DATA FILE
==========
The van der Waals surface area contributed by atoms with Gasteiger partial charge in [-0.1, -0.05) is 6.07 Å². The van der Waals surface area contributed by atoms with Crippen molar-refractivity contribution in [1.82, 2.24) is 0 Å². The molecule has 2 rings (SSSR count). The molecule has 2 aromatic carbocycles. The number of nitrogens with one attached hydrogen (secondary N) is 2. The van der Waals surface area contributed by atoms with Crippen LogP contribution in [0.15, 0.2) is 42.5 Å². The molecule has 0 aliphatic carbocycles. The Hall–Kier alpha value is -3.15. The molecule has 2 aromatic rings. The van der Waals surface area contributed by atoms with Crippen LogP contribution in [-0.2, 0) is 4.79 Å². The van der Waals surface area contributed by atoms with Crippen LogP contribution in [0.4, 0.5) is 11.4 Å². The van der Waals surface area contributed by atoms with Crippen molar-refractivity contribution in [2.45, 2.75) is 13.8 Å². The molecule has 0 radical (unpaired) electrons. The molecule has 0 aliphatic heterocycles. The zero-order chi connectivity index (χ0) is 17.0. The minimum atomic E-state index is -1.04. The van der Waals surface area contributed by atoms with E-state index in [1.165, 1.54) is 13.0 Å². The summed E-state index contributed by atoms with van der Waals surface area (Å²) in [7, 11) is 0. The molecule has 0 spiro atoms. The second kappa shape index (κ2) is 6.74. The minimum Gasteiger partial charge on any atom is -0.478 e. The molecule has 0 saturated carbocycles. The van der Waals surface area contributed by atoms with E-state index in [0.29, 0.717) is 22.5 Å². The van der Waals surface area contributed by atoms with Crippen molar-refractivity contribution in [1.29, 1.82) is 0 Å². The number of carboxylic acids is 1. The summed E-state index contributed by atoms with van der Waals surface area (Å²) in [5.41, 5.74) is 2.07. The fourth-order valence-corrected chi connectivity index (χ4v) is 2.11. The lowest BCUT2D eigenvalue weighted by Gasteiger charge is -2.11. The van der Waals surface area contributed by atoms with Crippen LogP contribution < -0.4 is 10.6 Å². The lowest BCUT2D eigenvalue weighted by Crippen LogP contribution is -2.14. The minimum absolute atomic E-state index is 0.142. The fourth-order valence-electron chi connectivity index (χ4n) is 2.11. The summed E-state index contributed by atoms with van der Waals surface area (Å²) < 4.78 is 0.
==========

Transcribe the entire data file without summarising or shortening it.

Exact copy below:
The van der Waals surface area contributed by atoms with Gasteiger partial charge in [-0.1, -0.05) is 6.07 Å². The van der Waals surface area contributed by atoms with Crippen molar-refractivity contribution in [1.82, 2.24) is 0 Å². The molecule has 2 rings (SSSR count). The molecule has 2 aromatic carbocycles. The number of nitrogens with one attached hydrogen (secondary N) is 2. The van der Waals surface area contributed by atoms with Crippen LogP contribution in [0.15, 0.2) is 42.5 Å². The molecule has 0 aliphatic carbocycles. The Hall–Kier alpha value is -3.15. The molecule has 2 aromatic rings. The van der Waals surface area contributed by atoms with Crippen LogP contribution in [-0.2, 0) is 4.79 Å². The van der Waals surface area contributed by atoms with Crippen LogP contribution in [0.4, 0.5) is 11.4 Å². The van der Waals surface area contributed by atoms with Crippen molar-refractivity contribution in [2.45, 2.75) is 13.8 Å². The molecule has 0 radical (unpaired) electrons. The molecule has 0 aliphatic heterocycles. The zero-order chi connectivity index (χ0) is 17.0. The minimum atomic E-state index is -1.04. The van der Waals surface area contributed by atoms with E-state index in [1.165, 1.54) is 13.0 Å². The summed E-state index contributed by atoms with van der Waals surface area (Å²) in [7, 11) is 0. The molecule has 0 spiro atoms. The second kappa shape index (κ2) is 6.74. The minimum Gasteiger partial charge on any atom is -0.478 e. The molecule has 0 saturated carbocycles. The van der Waals surface area contributed by atoms with E-state index in [0.29, 0.717) is 22.5 Å². The van der Waals surface area contributed by atoms with Crippen molar-refractivity contribution in [1.29, 1.82) is 0 Å². The number of carboxylic acids is 1. The summed E-state index contributed by atoms with van der Waals surface area (Å²) in [5.41, 5.74) is 2.07. The fourth-order valence-corrected chi connectivity index (χ4v) is 2.11. The lowest BCUT2D eigenvalue weighted by Gasteiger charge is -2.11. The van der Waals surface area contributed by atoms with Crippen LogP contribution < -0.4 is 10.6 Å². The lowest BCUT2D eigenvalue weighted by Crippen LogP contribution is -2.14. The minimum absolute atomic E-state index is 0.142. The fourth-order valence-electron chi connectivity index (χ4n) is 2.11. The summed E-state index contributed by atoms with van der Waals surface area (Å²) < 4.78 is 0.